Industrial Indem. Co. of the Northwest, Inc. v. Kallevig

Decision Date14 June 1990
Docket NumberNo. 56389-6,56389-6
Citation792 P.2d 520,114 Wn.2d 907
Parties, 7 A.L.R.5th 1014 INDUSTRIAL INDEMNITY COMPANY OF THE NORTHWEST, INC., a Washington corporation, Petitioner, v. David E. KALLEVIG and Judith L. Kallevig, husband and wife, dba the Peach Tree Restaurant; Robert B. Kraft and Joan C. Kraft, Respondents, v. PEOPLES NATIONAL BANK, Third Party Defendant. En Banc
CourtWashington Supreme Court
Bullivant, Houser, Bailey, Pendergrass & Hoffman, R. Daniel Lindahl, Portland, Or., for petitioner

Velikanje, Moore & Shore, Inc., P.S., Richard R. Johnson, Yakima, for respondents.

Reed, McClure, Moceri, Thonn & Moriarty, William R. Hickman, Neil G. Dorfman, Pamela A. Okano, Seattle, amici curiae for petitioner on behalf of Pemco, Safeco, State Farm Fire and Cas., Mut. of Enumclaw, Grange and Unigard Group Ins. Companies.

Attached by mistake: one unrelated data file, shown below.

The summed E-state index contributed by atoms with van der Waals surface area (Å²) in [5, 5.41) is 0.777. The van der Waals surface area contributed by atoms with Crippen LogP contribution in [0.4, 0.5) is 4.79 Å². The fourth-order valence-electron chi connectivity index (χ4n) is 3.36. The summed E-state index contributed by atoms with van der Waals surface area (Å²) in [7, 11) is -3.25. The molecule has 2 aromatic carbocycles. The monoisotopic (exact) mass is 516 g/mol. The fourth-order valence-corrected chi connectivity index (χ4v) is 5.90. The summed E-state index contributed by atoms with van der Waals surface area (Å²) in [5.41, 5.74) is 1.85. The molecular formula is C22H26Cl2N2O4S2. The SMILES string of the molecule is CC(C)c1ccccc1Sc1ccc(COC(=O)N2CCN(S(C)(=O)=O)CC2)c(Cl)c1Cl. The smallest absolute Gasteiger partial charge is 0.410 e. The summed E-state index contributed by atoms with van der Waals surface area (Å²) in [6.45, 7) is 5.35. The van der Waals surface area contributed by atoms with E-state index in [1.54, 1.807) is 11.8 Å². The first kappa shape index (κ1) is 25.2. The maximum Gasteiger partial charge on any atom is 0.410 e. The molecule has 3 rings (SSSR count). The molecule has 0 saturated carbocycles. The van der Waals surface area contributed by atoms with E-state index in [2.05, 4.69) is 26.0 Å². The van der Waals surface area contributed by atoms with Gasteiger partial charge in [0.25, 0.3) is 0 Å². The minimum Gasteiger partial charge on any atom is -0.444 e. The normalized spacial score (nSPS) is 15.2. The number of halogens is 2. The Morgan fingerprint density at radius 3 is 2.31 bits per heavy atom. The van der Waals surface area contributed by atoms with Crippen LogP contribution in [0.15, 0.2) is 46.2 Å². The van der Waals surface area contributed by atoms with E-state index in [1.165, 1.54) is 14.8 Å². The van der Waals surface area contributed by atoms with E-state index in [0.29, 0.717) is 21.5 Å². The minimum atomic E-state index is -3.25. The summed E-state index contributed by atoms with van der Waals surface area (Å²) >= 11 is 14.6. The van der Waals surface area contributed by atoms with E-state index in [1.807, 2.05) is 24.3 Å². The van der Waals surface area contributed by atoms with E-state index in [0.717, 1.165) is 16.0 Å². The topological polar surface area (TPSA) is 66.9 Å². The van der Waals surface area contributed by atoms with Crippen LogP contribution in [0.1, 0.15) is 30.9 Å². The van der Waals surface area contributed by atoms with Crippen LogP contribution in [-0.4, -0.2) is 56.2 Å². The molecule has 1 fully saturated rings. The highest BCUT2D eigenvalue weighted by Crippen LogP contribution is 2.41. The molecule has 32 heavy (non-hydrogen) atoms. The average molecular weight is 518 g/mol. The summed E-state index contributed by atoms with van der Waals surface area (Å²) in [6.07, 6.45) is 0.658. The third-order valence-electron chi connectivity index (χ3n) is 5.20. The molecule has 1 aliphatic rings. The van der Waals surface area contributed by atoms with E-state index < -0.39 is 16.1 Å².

Bryan P. Harnetiaux, Winston & Cashatt, Robert H. Whaley, Mary Ellen Gaffney-Brown, Spokane, amici curiae for respondents on behalf of Washington State Trial Lawyers Ass'n.

DURHAM, Justice.

Industrial Indemnity Company of the Northwest, Inc. (Industrial Indemnity) appeals a decision of the Court of Appeals which affirmed a jury verdict against Industrial Indemnity for breach of insurance contract and violations of the Consumer Protection Act (CPA), RCW ch. 19.86. Finding no error, we affirm.

This case originated with Industrial Indemnity's complaint for declaratory judgment that David E. Kallevig intentionally caused a fire which destroyed the Peach Tree Restaurant in Yakima, Washington. The restaurant was owned and operated by David and Judith L. Kallevig and insured under a policy issued by Industrial Indemnity. 1